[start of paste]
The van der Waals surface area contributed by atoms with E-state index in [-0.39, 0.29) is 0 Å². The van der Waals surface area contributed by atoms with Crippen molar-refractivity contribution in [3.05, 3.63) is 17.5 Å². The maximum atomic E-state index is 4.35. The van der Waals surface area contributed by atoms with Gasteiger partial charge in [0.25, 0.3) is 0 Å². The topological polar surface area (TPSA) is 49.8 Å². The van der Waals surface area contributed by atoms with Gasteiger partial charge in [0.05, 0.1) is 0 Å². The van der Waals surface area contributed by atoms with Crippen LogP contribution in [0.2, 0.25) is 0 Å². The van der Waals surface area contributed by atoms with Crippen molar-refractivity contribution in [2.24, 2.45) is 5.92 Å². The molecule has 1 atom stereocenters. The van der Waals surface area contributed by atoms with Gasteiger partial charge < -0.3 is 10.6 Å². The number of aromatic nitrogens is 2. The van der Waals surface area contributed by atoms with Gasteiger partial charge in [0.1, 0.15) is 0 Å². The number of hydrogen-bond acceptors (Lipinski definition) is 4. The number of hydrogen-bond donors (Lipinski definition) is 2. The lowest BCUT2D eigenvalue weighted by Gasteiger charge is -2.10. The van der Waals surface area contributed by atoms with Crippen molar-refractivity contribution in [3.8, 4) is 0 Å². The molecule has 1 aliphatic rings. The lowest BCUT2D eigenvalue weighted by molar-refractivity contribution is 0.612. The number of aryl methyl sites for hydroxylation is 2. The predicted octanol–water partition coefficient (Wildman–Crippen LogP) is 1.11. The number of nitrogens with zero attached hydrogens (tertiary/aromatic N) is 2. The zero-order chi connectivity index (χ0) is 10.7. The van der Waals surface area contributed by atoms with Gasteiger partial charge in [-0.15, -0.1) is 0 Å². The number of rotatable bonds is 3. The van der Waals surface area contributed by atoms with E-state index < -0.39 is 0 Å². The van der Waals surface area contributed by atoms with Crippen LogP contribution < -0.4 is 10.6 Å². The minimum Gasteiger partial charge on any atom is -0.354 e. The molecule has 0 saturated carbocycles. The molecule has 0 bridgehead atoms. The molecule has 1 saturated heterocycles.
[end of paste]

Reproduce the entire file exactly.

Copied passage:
The van der Waals surface area contributed by atoms with E-state index in [-0.39, 0.29) is 0 Å². The van der Waals surface area contributed by atoms with Crippen molar-refractivity contribution in [3.05, 3.63) is 17.5 Å². The maximum atomic E-state index is 4.35. The van der Waals surface area contributed by atoms with Gasteiger partial charge in [0.25, 0.3) is 0 Å². The topological polar surface area (TPSA) is 49.8 Å². The van der Waals surface area contributed by atoms with Gasteiger partial charge in [0.05, 0.1) is 0 Å². The van der Waals surface area contributed by atoms with Crippen LogP contribution in [0.2, 0.25) is 0 Å². The van der Waals surface area contributed by atoms with Crippen molar-refractivity contribution in [2.24, 2.45) is 5.92 Å². The molecule has 1 atom stereocenters. The van der Waals surface area contributed by atoms with Gasteiger partial charge < -0.3 is 10.6 Å². The number of aromatic nitrogens is 2. The van der Waals surface area contributed by atoms with Gasteiger partial charge in [0.1, 0.15) is 0 Å². The number of hydrogen-bond acceptors (Lipinski definition) is 4. The number of hydrogen-bond donors (Lipinski definition) is 2. The lowest BCUT2D eigenvalue weighted by Gasteiger charge is -2.10. The van der Waals surface area contributed by atoms with Crippen molar-refractivity contribution in [3.8, 4) is 0 Å². The molecule has 1 aliphatic rings. The lowest BCUT2D eigenvalue weighted by molar-refractivity contribution is 0.612. The number of aryl methyl sites for hydroxylation is 2. The predicted octanol–water partition coefficient (Wildman–Crippen LogP) is 1.11. The number of nitrogens with zero attached hydrogens (tertiary/aromatic N) is 2. The zero-order chi connectivity index (χ0) is 10.7. The van der Waals surface area contributed by atoms with Gasteiger partial charge in [-0.15, -0.1) is 0 Å². The number of rotatable bonds is 3. The van der Waals surface area contributed by atoms with E-state index < -0.39 is 0 Å². The van der Waals surface area contributed by atoms with Crippen LogP contribution < -0.4 is 10.6 Å². The minimum Gasteiger partial charge on any atom is -0.354 e. The molecule has 0 saturated carbocycles. The molecule has 0 bridgehead atoms. The molecule has 1 saturated heterocycles.